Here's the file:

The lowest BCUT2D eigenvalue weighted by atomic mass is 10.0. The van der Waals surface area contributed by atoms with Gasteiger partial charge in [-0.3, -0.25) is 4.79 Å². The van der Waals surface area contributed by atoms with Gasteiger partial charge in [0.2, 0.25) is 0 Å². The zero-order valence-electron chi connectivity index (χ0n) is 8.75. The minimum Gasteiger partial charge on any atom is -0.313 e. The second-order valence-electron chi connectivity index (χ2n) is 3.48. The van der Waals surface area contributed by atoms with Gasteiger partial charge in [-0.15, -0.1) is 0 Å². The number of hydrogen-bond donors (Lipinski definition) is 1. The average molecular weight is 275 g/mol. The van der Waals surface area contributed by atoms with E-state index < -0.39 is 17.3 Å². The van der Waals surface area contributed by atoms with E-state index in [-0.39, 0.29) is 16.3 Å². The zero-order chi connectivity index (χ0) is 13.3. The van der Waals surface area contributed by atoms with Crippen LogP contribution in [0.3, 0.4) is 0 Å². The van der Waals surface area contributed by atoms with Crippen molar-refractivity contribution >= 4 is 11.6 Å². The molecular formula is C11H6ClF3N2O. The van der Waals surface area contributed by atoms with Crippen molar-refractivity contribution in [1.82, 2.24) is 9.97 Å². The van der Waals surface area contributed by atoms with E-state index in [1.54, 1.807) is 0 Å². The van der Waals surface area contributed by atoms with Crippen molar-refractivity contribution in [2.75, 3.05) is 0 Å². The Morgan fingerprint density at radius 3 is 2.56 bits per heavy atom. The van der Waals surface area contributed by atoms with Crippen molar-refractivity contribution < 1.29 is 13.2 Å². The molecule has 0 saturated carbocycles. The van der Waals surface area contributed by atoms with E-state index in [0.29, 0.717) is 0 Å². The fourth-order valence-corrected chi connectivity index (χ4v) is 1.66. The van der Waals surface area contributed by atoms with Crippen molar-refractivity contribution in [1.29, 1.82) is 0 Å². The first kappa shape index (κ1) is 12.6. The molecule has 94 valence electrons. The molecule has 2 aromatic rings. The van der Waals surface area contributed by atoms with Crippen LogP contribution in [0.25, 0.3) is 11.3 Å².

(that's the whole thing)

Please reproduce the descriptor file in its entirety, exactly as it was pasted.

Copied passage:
The lowest BCUT2D eigenvalue weighted by atomic mass is 10.0. The van der Waals surface area contributed by atoms with Gasteiger partial charge in [-0.3, -0.25) is 4.79 Å². The van der Waals surface area contributed by atoms with Gasteiger partial charge in [0.2, 0.25) is 0 Å². The zero-order valence-electron chi connectivity index (χ0n) is 8.75. The minimum Gasteiger partial charge on any atom is -0.313 e. The second-order valence-electron chi connectivity index (χ2n) is 3.48. The van der Waals surface area contributed by atoms with Gasteiger partial charge in [-0.15, -0.1) is 0 Å². The number of hydrogen-bond donors (Lipinski definition) is 1. The average molecular weight is 275 g/mol. The van der Waals surface area contributed by atoms with E-state index < -0.39 is 17.3 Å². The van der Waals surface area contributed by atoms with E-state index in [-0.39, 0.29) is 16.3 Å². The zero-order chi connectivity index (χ0) is 13.3. The van der Waals surface area contributed by atoms with Crippen LogP contribution in [0.3, 0.4) is 0 Å². The van der Waals surface area contributed by atoms with Crippen molar-refractivity contribution >= 4 is 11.6 Å². The molecular formula is C11H6ClF3N2O. The van der Waals surface area contributed by atoms with Crippen molar-refractivity contribution in [1.82, 2.24) is 9.97 Å². The van der Waals surface area contributed by atoms with E-state index in [1.54, 1.807) is 0 Å². The van der Waals surface area contributed by atoms with Crippen molar-refractivity contribution in [2.75, 3.05) is 0 Å². The Morgan fingerprint density at radius 3 is 2.56 bits per heavy atom. The van der Waals surface area contributed by atoms with Crippen molar-refractivity contribution < 1.29 is 13.2 Å². The molecule has 0 saturated carbocycles. The van der Waals surface area contributed by atoms with E-state index in [0.29, 0.717) is 0 Å². The fourth-order valence-corrected chi connectivity index (χ4v) is 1.66. The van der Waals surface area contributed by atoms with Crippen molar-refractivity contribution in [1.29, 1.82) is 0 Å². The first kappa shape index (κ1) is 12.6. The molecule has 94 valence electrons. The molecule has 2 aromatic rings. The van der Waals surface area contributed by atoms with Crippen LogP contribution in [0.25, 0.3) is 11.3 Å².